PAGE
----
• gw74 May 28, 2014 at 11:26 am - Reply

        Here’s another example. You’re at a school debating competition against another school. You have never met the people you are debating against. All you know is their name. The first words you hear one of them say is: “Pam’s attempt to argue xyz is absurd because…”. Problem?

        • Pam Nash May 28, 2014 at 11:41 am - Reply

          No – but there would have been if they’d said ‘Get your facts right before you open your mouth’. Do you see the subtle difference?

          • gw74 May 28, 2014 at 11:52 am - Reply

            No we are talking here about whether it matters that Aggers knows them. Levels of rudeness is a separate point, which we are discussing on the other branch of this thread.

            • Pam Nash May 28, 2014 at 12:28 pm - Reply

              My final point – Aggers is not on Twitter as part of his employment, but voluntarily. It would, for me, be a big loss if the levels of abuse caused him to think “Why should I put up with this?” and leave Twitter. Politeness costs nothing…..but seems an alien concept to some….

              • gw74 May 28, 2014 at 12:39 pm

                your comment belongs on the other branch of the thread, the branch about abuse.

                Still don’t know what do you mean by “abuse”? the example you gave above was not abuse. What about all the reasoned criticism, which is also not abuse, which is legitimate criticism of the shortcomings of his approach to the ECB as exposed by the KP affair, which Aggers mistakes for abuse, which he blocks and ignores, thus fails to learn from, dooming himself to repeat the same mistakes, and continue to lose the support of the public?

  3. Dmitri Old May 28, 2014 at 10:06 am - Reply

    Good interview, Agnew makes some good points, but there are also some misconceptions on his part as to what makes us tick and where we come from. Well, talking from my standpoint.

    A lot to take in and consider, though. But fair play to both of you….

  4. James Morgan May 28, 2014 at 11:21 am - Reply

    Good interview by Aggers. We really appreciate you giving us the opportunity to ask some pertinent questions – without hiding behind a confidentiality agreement 😉

    I can understand many of his frustrations. I’ve seen people absolutely assassinate my articles on other cricket forums, but there’s little you can do about it. It’s particularly frustrating when they completely miss the point and misrepresent what you say.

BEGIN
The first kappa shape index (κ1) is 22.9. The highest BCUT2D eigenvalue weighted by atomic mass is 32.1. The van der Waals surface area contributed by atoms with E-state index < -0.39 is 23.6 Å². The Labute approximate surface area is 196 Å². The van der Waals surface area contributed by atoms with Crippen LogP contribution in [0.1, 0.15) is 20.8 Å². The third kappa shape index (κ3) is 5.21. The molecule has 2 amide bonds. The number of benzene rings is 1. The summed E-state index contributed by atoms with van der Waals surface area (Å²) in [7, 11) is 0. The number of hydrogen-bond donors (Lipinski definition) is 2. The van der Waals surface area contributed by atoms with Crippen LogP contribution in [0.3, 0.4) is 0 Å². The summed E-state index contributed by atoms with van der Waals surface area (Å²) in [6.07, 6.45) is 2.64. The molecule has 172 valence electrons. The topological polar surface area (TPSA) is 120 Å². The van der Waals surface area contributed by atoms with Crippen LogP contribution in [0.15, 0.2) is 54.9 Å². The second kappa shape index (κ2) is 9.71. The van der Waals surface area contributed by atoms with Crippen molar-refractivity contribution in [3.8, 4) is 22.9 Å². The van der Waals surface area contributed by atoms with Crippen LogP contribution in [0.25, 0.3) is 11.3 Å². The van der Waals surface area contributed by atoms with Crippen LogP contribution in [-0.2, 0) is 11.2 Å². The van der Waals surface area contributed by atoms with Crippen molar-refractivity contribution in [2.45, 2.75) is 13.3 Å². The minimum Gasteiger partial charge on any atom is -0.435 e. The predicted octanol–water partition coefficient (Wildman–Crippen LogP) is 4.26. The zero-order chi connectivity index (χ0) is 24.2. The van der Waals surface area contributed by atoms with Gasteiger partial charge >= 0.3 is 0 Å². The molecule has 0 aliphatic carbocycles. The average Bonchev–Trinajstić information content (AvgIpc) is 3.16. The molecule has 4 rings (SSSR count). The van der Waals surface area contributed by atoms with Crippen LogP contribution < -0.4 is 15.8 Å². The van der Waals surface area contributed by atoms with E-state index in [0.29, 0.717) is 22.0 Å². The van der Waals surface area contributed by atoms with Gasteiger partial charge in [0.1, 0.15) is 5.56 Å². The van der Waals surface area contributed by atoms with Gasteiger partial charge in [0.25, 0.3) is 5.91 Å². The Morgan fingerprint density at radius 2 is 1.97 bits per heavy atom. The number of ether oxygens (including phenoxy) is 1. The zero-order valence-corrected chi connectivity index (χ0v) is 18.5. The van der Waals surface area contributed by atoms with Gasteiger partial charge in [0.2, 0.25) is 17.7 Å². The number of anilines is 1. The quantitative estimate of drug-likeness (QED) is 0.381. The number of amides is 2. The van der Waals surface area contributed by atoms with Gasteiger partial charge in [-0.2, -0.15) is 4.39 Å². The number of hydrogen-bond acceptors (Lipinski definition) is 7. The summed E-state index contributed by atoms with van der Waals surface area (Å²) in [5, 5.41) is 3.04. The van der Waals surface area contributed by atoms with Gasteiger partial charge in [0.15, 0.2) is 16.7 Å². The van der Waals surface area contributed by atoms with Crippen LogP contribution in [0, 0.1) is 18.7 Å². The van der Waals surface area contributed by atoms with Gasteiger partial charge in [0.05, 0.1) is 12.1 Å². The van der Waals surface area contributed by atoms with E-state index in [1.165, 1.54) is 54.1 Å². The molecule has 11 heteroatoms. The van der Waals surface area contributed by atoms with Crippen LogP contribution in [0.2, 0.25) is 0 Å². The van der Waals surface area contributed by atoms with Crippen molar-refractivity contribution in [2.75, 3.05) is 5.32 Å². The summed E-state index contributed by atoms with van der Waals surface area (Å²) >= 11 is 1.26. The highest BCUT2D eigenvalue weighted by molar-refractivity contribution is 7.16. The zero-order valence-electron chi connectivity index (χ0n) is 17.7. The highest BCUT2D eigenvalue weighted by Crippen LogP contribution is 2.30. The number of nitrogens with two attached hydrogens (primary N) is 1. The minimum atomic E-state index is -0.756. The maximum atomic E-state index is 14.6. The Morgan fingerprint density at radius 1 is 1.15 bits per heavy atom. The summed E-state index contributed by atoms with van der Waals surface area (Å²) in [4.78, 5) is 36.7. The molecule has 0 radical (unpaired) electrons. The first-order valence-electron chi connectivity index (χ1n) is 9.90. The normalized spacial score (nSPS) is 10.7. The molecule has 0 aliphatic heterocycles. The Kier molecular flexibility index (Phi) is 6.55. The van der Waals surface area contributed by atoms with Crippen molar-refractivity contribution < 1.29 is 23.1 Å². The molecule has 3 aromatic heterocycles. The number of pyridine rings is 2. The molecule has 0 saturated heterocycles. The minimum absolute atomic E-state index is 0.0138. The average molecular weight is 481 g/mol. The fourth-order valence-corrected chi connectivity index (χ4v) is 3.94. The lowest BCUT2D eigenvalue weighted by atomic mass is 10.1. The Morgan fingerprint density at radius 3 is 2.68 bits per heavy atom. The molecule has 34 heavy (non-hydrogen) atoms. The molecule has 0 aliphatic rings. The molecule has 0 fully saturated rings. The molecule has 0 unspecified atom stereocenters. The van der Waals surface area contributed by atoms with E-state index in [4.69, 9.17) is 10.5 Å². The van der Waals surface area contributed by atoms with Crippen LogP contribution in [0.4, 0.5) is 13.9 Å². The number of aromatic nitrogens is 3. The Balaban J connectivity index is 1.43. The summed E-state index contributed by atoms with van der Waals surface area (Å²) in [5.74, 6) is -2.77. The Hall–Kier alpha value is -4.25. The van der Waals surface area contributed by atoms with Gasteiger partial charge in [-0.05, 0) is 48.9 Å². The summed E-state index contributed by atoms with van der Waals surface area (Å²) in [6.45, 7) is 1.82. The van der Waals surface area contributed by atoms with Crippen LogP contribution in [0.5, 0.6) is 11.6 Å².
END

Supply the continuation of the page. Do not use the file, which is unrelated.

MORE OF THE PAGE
The only issue I have with Aggers’ answers is the bit where he says the views of Tremlett & Carberry are essentially irrelevant compared to Cook & Prior. I don’t think this is fair. It wasn’t just Carberry and Tremlett, we’ve seen quotes from Swann, Root and Stokes too, plus we know that Broad was frustrated at KP’s omission from the T20 World Cup squad. Basically, it seems as though Cook and Prior were the only players who actually had a problem with KP – perhaps because they were the ones criticised for England’s poor tactics this winter, and were the most vulnerable to the criticisms of a straight talking teammate.

    The most revealing part of the interview was when Aggers defended his style of questioning in his Downton interview. Rather than taking a Paxman approach of deliberately trying to play devil’s advocate (and getting interviewees on the defensive) he personally believes it’s better to make subjects feel relaxed in the hope of coaxing more information out of them. Although this is frustrating for angry fans, who want to see the decision makers held accountable, it is a perfectly legitimate way for a journalist to operate in my opinion.

    • gw74 May 28, 2014 at 11:49 am - Reply

      His comments on Carberry/Tremlett are wrong in precisely the same way the points about him not knowing tweeters is wrong. it is all the same basic fallacious “argument from authority”.

      The problem with the Downton interview was not the softly-softly approach, it’s the fact Aggers did not follow up properly on the answers Downton gave. It has nothing to do with manner.

    • Simon K May 28, 2014 at 11:56 am - Reply

      The answer to that question was most revealing. Firstly, I don’t believe that Downton would have refused to answer the question about the players’ comments – these are quotes that have been made on the record, when it would presumably have been easier not to answer or to tow the ECB line, and it would have been quite possible to address them without going into specifics. Secondly, Broad’s comment began with the words “you often see things differently from the stands…” and went on, essentially, to defend KP’s conduct in Australia and to undermine Downton’s position. That brings the question of players contradicting Downton on topic as a subject in and of itself, as it undermines *even the limited information he has put on the record*, leaving ‘specifics’ aside.